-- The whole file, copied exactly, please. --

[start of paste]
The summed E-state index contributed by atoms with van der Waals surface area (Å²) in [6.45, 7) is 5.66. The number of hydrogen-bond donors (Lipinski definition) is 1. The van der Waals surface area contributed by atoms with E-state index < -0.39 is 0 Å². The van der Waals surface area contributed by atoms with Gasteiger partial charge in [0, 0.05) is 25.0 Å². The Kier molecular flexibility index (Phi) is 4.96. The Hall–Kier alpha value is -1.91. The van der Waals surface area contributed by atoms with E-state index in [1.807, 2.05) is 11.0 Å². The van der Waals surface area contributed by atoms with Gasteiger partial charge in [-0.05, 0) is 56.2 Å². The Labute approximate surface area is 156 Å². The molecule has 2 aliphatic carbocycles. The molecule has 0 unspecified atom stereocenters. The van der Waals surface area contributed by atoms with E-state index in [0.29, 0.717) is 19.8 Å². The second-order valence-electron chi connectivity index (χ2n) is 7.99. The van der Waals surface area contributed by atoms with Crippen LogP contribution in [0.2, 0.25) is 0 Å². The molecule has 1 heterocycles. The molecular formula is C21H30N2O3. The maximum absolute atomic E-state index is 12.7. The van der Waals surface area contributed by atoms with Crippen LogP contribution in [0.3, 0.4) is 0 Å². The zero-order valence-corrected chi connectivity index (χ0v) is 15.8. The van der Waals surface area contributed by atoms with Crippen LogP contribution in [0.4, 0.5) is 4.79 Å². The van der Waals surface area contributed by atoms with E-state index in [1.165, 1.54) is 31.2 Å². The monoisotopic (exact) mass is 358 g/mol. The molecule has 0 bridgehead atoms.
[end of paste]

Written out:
The summed E-state index contributed by atoms with van der Waals surface area (Å²) in [6.45, 7) is 5.66. The number of hydrogen-bond donors (Lipinski definition) is 1. The van der Waals surface area contributed by atoms with E-state index < -0.39 is 0 Å². The van der Waals surface area contributed by atoms with Gasteiger partial charge in [0, 0.05) is 25.0 Å². The Kier molecular flexibility index (Phi) is 4.96. The Hall–Kier alpha value is -1.91. The van der Waals surface area contributed by atoms with E-state index in [1.807, 2.05) is 11.0 Å². The van der Waals surface area contributed by atoms with Gasteiger partial charge in [-0.05, 0) is 56.2 Å². The Labute approximate surface area is 156 Å². The molecule has 2 aliphatic carbocycles. The molecule has 0 unspecified atom stereocenters. The van der Waals surface area contributed by atoms with E-state index in [0.29, 0.717) is 19.8 Å². The second-order valence-electron chi connectivity index (χ2n) is 7.99. The van der Waals surface area contributed by atoms with Crippen LogP contribution in [0.2, 0.25) is 0 Å². The molecule has 1 heterocycles. The molecular formula is C21H30N2O3. The maximum absolute atomic E-state index is 12.7. The van der Waals surface area contributed by atoms with Crippen LogP contribution in [0.3, 0.4) is 0 Å². The zero-order valence-corrected chi connectivity index (χ0v) is 15.8. The van der Waals surface area contributed by atoms with Crippen LogP contribution in [0.4, 0.5) is 4.79 Å². The van der Waals surface area contributed by atoms with E-state index in [1.165, 1.54) is 31.2 Å². The monoisotopic (exact) mass is 358 g/mol. The molecule has 0 bridgehead atoms.